It was the day before Thanksgiving.

At least that what it seemed from the cars in the HEB parking lot at 8 o’clock this morning.

Eight a.m. – and people were streaming into the store.

“We have to go early,” I had told my husband.  “Or the shelves will be empty.”

But they weren’t totally.  Coffee was still available, and creamer to go in it – oh, happy day! The rest we will make do. We will all make do.

And the people were not rude. There was a feeling of we really are all in this together.  “This is crazy,” said passing strangers to each other. But more in empathy than in anger. 

Grocery-laden carts lined the aisles like Monday-morning commuter cars on the expressway, each one letting one in.

And somebody let somebody else get the last jug of milk. 

In the check-out line, a woman said she was picking up stuff for her sister who works as a nurse. I thanked them both. 

Yes, this is hard.  People are dying. People are losing income. The future is a huge unknown. It gets scary. 

Our only hope is to never forget that God can redeem everything and that nothing, nothing can separate us from God’s love. “For I am convinced that neither death nor life, neither angels nor demons, neither the present nor the future, nor any powers, neither height nor depth, nor anything else in all creation, will be able to separate us from the love of God that is in Christ Jesus our Lord.” – St. Paul’s Letter to the Church in Rome, chapter 8, verses 38-39.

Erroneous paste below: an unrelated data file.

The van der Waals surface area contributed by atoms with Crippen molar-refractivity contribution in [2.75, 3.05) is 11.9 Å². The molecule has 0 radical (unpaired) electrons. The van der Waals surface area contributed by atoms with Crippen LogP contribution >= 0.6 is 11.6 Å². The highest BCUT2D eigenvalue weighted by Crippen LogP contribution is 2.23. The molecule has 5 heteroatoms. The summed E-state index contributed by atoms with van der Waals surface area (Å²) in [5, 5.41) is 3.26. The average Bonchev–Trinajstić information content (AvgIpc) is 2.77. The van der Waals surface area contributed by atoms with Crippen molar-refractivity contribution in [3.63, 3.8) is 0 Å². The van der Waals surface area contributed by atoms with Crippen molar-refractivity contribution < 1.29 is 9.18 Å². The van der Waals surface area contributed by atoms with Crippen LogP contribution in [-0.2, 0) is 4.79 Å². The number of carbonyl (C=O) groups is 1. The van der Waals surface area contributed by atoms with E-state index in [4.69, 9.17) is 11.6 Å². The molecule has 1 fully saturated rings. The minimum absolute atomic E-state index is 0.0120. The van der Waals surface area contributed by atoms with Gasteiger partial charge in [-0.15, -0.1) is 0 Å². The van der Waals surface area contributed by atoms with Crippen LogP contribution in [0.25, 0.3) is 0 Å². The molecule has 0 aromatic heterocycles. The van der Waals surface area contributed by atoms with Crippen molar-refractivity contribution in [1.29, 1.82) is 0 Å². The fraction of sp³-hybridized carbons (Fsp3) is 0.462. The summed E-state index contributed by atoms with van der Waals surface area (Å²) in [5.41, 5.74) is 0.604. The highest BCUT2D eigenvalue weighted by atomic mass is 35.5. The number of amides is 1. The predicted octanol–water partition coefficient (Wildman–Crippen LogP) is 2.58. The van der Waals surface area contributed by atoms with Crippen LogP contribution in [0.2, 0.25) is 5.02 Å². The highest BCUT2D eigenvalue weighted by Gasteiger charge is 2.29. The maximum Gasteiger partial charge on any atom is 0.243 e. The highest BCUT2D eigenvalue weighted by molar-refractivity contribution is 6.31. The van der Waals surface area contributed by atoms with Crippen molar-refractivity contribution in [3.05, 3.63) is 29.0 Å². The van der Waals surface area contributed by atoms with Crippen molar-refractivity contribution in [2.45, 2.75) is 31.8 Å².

4 thoughts on “Groceries

  • Thanks for this. I found people smiling and joking at HEB yesterday. Discovered HEB has Hazelnut creamer, mass by HEB. However HEB paper goods were non existent. Glad they have put a limit on how many”units” of TP one person can buy. Growing up my father always said, “Remember, only 2 squares!” Cutting myself slack and using only 3.


  • Oh Marjorie, what a vivid picture of love and generosity and humor. Thank you for your story, Liz

    Sent from my iPhone



  • Thank you, Marjorie, The same is true in the Fredericksburg HEB where they are rationing TP. If I were going to hoard something, it would be coffee, not toilet paper. I’ve been repeating to myself, “God has always given me what I’ve needed. If it wasn’t what I wanted, I’ve learned to make do.” On furlough from my part-time church job at St. Barnabas, I’m building a Lego model of Falling Water.

    Blessings to Each,



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